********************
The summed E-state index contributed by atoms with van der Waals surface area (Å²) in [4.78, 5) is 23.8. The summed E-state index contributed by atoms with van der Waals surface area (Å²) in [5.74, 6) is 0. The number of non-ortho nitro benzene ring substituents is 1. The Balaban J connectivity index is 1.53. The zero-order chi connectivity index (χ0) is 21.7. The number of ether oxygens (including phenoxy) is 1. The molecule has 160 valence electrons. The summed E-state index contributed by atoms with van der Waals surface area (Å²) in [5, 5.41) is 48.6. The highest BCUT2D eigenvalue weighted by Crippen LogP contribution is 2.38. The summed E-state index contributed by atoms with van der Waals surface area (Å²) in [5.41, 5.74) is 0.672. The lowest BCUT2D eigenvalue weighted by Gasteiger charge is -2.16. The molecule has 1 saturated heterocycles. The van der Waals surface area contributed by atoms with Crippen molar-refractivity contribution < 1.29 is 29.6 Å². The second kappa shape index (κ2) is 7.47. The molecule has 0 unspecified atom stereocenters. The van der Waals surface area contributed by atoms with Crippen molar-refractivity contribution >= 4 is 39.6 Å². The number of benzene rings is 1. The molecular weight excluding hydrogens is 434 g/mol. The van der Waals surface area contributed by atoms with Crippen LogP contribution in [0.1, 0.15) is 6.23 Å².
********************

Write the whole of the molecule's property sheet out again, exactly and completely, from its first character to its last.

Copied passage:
The summed E-state index contributed by atoms with van der Waals surface area (Å²) in [4.78, 5) is 23.8. The summed E-state index contributed by atoms with van der Waals surface area (Å²) in [5.74, 6) is 0. The number of non-ortho nitro benzene ring substituents is 1. The Balaban J connectivity index is 1.53. The zero-order chi connectivity index (χ0) is 21.7. The number of ether oxygens (including phenoxy) is 1. The molecule has 160 valence electrons. The summed E-state index contributed by atoms with van der Waals surface area (Å²) in [5, 5.41) is 48.6. The highest BCUT2D eigenvalue weighted by Crippen LogP contribution is 2.38. The summed E-state index contributed by atoms with van der Waals surface area (Å²) in [5.41, 5.74) is 0.672. The lowest BCUT2D eigenvalue weighted by Gasteiger charge is -2.16. The molecule has 1 saturated heterocycles. The van der Waals surface area contributed by atoms with Crippen molar-refractivity contribution < 1.29 is 29.6 Å². The second kappa shape index (κ2) is 7.47. The molecule has 0 unspecified atom stereocenters. The van der Waals surface area contributed by atoms with Crippen molar-refractivity contribution >= 4 is 39.6 Å². The number of benzene rings is 1. The molecular weight excluding hydrogens is 434 g/mol. The van der Waals surface area contributed by atoms with Crippen LogP contribution in [0.1, 0.15) is 6.23 Å².